Teresa had an assignment to write a horror story recently for Language Arts. I don’t think I ever had that assignment, but it sounded like fun.
On a Spring day it’s easy to get fresh strawberries. Every store has them, overflowing from their swishy doors out into the parking lot in cornucopias of rustic wooden platforms covered in 2 for $3! signs.
But in the late Fall or early Winter? You need is to get there early. And be ready to pay.
My daughters love strawberries. As long as there are strawberries in the refrigerator, there are no fights. Chores and homework get done. Memes are happily shared around the kitchen table.
Wednesday night. The weekend’s berries have been happily consumed, and even if they hadn’t been, they wouldn’t be good anymore.
I set my alarm for 5:30 and go to sleep confident. Beep beep beep. Some people configure their alarms to be music. But no matter how great the song, if it’s an alarm, you’re going to end up hating it. But there’s no love lost on beeps. Like smashing a mosquito, I dismiss my alarm with no hard feelings.
I wake up. My phone says 6:56 am. Oh no!
The peace-creating strawberries rot in my mind and tumble into the kitchen garbage. “Hey, these dishes are dirty. Who washed them?” Verbal sparring begins. I know it will lead to a day or more of hard feelings, followed by a weekend of grousing.
Jump out of bed. Pants. Sweatshirt. No time for underwear. Wallet.
Keys? Where are they? Oh, on the floor. Nope, that’s my bike key. Okay, we’ll go with that. No, I’ll never have time if I try to bike to the store.
7:01. To the store and back by 7:30 or else I’ll miss the breakfast window. Keys, keys. Bathroom? No. Gotta pee. Keys. Okay, where else? Kitchen counter? No. Coat pocket? No, no.
In the garage, still no car keys. In the car? What, it’s locked? Squint through the window. No. Wait, there they are! On the passenger seat! No, that’s the set with the dog keychain. No telling where mine are.
7:04. Still in the garage. Have to bike. 10 minutes there, 10 back, allows 6 minutes for shopping. Possible. Maybe if I pedal fast.
The garage door rises, a mouth of darkness. As soon as it reaches head level, head out into twilight.
Whoa, frost! Augh! Slippery! Foot down! Relief and frustration rush through me.
Blinding light. Whoosh as a car rushes by. I follow it out onto the road.
Pedal madly and look in every direction at once. Merge with traffic. An antelope among lions and elephants.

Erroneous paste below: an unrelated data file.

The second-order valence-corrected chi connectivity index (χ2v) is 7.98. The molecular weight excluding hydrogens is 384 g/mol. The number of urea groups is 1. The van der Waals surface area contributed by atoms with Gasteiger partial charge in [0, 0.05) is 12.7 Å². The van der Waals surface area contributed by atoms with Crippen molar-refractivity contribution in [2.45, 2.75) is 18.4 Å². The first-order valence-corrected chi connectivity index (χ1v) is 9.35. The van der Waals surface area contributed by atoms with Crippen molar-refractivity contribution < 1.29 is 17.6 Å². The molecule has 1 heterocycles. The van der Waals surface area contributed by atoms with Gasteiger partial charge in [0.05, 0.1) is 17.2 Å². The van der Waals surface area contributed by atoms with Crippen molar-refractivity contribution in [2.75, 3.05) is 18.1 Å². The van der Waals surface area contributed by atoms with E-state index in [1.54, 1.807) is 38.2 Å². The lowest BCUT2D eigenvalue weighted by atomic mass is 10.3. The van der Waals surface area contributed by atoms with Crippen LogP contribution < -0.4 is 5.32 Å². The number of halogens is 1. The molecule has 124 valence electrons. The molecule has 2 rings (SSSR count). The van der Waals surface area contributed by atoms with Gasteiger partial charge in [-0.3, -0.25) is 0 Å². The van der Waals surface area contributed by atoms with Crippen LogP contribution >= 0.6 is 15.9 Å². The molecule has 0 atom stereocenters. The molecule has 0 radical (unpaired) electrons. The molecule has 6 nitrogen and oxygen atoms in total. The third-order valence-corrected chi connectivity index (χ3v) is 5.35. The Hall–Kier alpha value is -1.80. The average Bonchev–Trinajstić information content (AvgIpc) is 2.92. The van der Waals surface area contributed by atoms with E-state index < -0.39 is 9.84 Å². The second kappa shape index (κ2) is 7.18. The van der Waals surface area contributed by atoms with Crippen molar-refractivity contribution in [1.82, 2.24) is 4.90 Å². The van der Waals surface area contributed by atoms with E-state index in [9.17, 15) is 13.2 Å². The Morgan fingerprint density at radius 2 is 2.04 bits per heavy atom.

Red hatchback ahead, dark SUV behind.
Red light. Exhaust fumes. The driver in the next lane gives a sideways glance. Resting face, or incensed?
Green light. An engine races behind me. My legs pump. Don’t look back. I can keep up with this traffic. Shift. Shift. Shift.
Brake light! Skiiiiid. Catch myself against Red Hatchback. Scraaape of bike frame against car
Something hot on my shin.
Inside Red Hatchback, the rearview mirror frames the driver’s alarmed eyes and mouth open in an “Oh”.
I’m still standing. Back up, wave hands to say “never mind I just need strawberries”.
Everyone is turning left into the grocery store lot. Pumpkins. Haybales. 20 cents off gas with card. Pour gas onto the haybales, but that would make it harder to reach the strawberries.
But I’m still in the road, standing over my bike frame in the left turn lane.
Someone ahead in line is being too cautious. There is a chance to cross the other lane.
Go! Jump the line! Pounce on pedals to get in front of a slow truck.
The pedals don’t move! Broken!
No, accidentally in high gear! Bike is moving so slowly. Oncoming truck is slowing down. The opposite curb is coming closer, closer.
Foot down on curb, lift, pull bike out of road.
Whooosh. Angry yelling. My face is red.
Remember the strawberries.
The bike rack is at the far door. I’ll leave my bike propped by this door. No time to lock it.
A huge bin of pumpkins. Orange and useless.
Through the swishy doors. Apples. Pears. Peaches!? Blueberries.
“Oh my gosh, is your leg okay?”
What? It still feels hot, but cold too. Oh, that’s a lot of blood.
“Yeah, it’s fine. Have you seen any strawberries?”
“Oh, honey. I’ve got some bandaids in my purse.”
“I’ll take care of it when I get home. Excuse me, sir, yes? Do you have any strawberries?”
“Well, I’m putting out the fresh stuff now. I think maybe some came in last night, but we don’t have any out yet. Oh, here are some.”
The rejects. Maybe there are some good ones in there, at the bottom.
I take both remaining packs.
7:14. Ahead of schedule.
Self check-out. Please …. place …. your ….
Please …. wait …. for …. an (No, not an attendant) …. attendant
7:17. Where’s my bike? Someone riding it away through the parking lot?
Wrong door. It’s still over there where I left it, behind a cart. Running.
Strawberry cartons in plastic bags, swinging from the handlebars.
Going back is so much harder. Is it uphill? Barely. Push through.
Look behind: A car too close. Ahead: so much distance to cover—I try to catch up, pump hard, but my legs can’t compete with internal combustion. The driver’s stare weighs on my back.
I hop a driveway lip to get off the street, my slow motion too antiquated for the motorized commuters.
Imagine the strawberries on the kitchen table. In time for the day to start. Hands reach in, pluck from the carton, pop them into mouths that are smiling and talking. A team huddle, all hands in for a cheer. Everyone’s making plans for the day. All is possible.
The frost is gone, leaving damp sidewalks. Almost there, but I still have to cross the street. I should have done it at the crosswalk. Maybe I should go back? Or go up to the stop sign? Suddenly sleepy.
Where did all these cars come from? It’s not time for the rush yet, is it? There’s a break. But not on the other side. Have to wait.
Finally back in the garage. Kickstand.
Inside door to the house is still open.
In the kitchen, munching teenagers, phones out, catching up on the instanet.
“I got strawberries.”